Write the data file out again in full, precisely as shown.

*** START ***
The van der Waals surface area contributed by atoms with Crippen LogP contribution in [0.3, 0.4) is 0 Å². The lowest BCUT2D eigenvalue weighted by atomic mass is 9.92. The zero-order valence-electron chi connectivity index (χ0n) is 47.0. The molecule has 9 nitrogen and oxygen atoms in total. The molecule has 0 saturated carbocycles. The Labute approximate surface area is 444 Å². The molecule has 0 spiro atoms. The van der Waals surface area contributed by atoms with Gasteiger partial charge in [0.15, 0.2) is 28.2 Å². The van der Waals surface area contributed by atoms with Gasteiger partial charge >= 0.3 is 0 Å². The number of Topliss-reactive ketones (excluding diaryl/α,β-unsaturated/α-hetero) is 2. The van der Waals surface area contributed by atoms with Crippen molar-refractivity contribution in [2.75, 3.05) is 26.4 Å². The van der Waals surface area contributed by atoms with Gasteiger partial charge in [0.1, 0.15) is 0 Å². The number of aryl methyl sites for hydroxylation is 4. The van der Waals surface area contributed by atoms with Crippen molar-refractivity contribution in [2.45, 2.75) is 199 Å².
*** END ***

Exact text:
The van der Waals surface area contributed by atoms with Crippen LogP contribution in [0.3, 0.4) is 0 Å². The lowest BCUT2D eigenvalue weighted by atomic mass is 9.92. The zero-order valence-electron chi connectivity index (χ0n) is 47.0. The molecule has 9 nitrogen and oxygen atoms in total. The molecule has 0 saturated carbocycles. The Labute approximate surface area is 444 Å². The molecule has 0 spiro atoms. The van der Waals surface area contributed by atoms with Gasteiger partial charge in [0.15, 0.2) is 28.2 Å². The van der Waals surface area contributed by atoms with Gasteiger partial charge >= 0.3 is 0 Å². The number of Topliss-reactive ketones (excluding diaryl/α,β-unsaturated/α-hetero) is 2. The van der Waals surface area contributed by atoms with Crippen molar-refractivity contribution in [2.75, 3.05) is 26.4 Å². The van der Waals surface area contributed by atoms with Gasteiger partial charge in [0.1, 0.15) is 0 Å². The number of aryl methyl sites for hydroxylation is 4. The van der Waals surface area contributed by atoms with Crippen molar-refractivity contribution in [2.45, 2.75) is 199 Å².